Volunteers working in their local communities to fight Covid-19 deserve cooperation from the government
We may be slowly beginning to come out of the coronavirus paranoia.
I know that the realities seem bleak, but fortunately, the government data tells us that our coronavirus spread has not been as deadly as many other countries. It is true that the shops are running out of supplies and many areas, even within Dhaka, are out of contact with other parts of the city, town or district, but we have re-boosted our national auto-immune system, which is our community bonding and sense of social responsibility.
Even though social distancing is prescribed for this virus, a different Bangladeshi flavour of social caring and compassion may be what is bringing us out of a disaster. Social caring, spread through social media during the distancing, is helping people cope with the emergency.
Even when we hear terrible news of coronavirus infection of the top national figures of UK, our top national figures, according to the government data, are still out of the infection of Covid-19.
As such, we still have a fighting chance and our local volunteers are working already, with limited personal protection, to make their communities aware about the virus and its potency and spread.
This idea of giving back to one’s community in a time of crisis is ingrained in our religious, social, and cultural fabric, and we must encourage structural and cautious efforts of volunteering in this time of crisis.
This is heart-warming news. While it is true that these young volunteers are risking their own lives by doing community service without proper protection, which is almost impossible to find in the open market, it is also a hopeful story that Bangladesh has not given up. Bangladesh never gives up.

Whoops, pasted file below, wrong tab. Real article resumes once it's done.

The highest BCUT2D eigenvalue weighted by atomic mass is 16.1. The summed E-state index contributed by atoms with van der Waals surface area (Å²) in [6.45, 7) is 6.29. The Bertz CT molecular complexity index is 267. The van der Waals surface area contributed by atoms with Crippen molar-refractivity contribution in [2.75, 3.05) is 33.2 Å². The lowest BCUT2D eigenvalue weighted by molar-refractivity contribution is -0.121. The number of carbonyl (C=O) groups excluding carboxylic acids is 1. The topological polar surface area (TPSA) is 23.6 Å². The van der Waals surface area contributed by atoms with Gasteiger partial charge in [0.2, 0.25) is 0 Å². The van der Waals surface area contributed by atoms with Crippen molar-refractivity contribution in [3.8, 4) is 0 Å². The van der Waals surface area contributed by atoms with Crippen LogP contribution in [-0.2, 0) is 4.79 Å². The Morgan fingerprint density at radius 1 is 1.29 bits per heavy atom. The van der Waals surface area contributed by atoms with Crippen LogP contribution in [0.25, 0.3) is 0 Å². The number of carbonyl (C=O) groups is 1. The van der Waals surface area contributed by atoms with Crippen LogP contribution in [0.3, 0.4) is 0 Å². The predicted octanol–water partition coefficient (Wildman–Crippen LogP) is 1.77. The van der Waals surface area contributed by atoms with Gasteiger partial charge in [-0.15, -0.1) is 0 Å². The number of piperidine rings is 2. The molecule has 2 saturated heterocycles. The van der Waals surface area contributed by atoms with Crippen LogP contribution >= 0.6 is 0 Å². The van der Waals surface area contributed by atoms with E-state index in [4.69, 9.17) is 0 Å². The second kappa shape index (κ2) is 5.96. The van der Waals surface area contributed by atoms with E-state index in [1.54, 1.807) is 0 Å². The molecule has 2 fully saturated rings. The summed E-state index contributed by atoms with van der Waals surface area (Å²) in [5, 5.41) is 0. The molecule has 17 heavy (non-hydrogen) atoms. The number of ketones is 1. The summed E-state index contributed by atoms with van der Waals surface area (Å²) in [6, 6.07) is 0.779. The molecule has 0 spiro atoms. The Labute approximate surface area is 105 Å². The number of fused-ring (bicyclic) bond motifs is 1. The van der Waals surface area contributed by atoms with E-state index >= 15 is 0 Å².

Many organizations I know, often without governmental cooperation, are distributing soap, sanitizers, and food among those who are most vulnerable. Bidyanondo is one of those organizations that are doing great work by providing free meals to the poor.
In a similar manner, BD Clean is working to clean up the town. This idea of giving back to one’s community in a time of crisis is ingrained in our religious, social, and cultural fabric, and we must encourage structural and cautious efforts of volunteering in this time of crisis.
Many of my own organization, Muktiforum, are also working in their own hometowns and villages to provide necessary supplies to vulnerable communities. Volunteers are going door to door in the villages and providing people with soap, disinfectants, and making them aware about the virus. People are improvising and creating their own version of PPEs from raincoats and going into communities like that of the sweepers, who are often deemed untouchable and who work on waste management with little to no protection, and providing them with disinfecting solutions.
This risky story is a story of love, and the feeling of communitarian responsibility that may save the sweepers and, as such, eventually, Bangladesh.
All we need is the government to act at a similar rate. It must help the volunteers, by providing them with proper protection gear and also act by itself in communities where help is hard to get. Not all can afford to come to the divisional hospitals where corona testing can be done or samples may be collected.
As such, local young guns who are of good health should be able to volunteer with proper training and protective equipment. Without that, they themselves are at a risk of infection or infecting others.
I realize that social volunteering is very risky in these times, but this is how Bangladesh deals with a national disaster. Even though the government has not invoked those terms -- that is what we are dealing with.
And as such, the government must ensure that these volunteers can work in their communities and that they can get the supplies they need to keep themselves and people in their community free from coronavirus infection.
Anupam Debashis Roy is the editor and organizer of Muktiforum.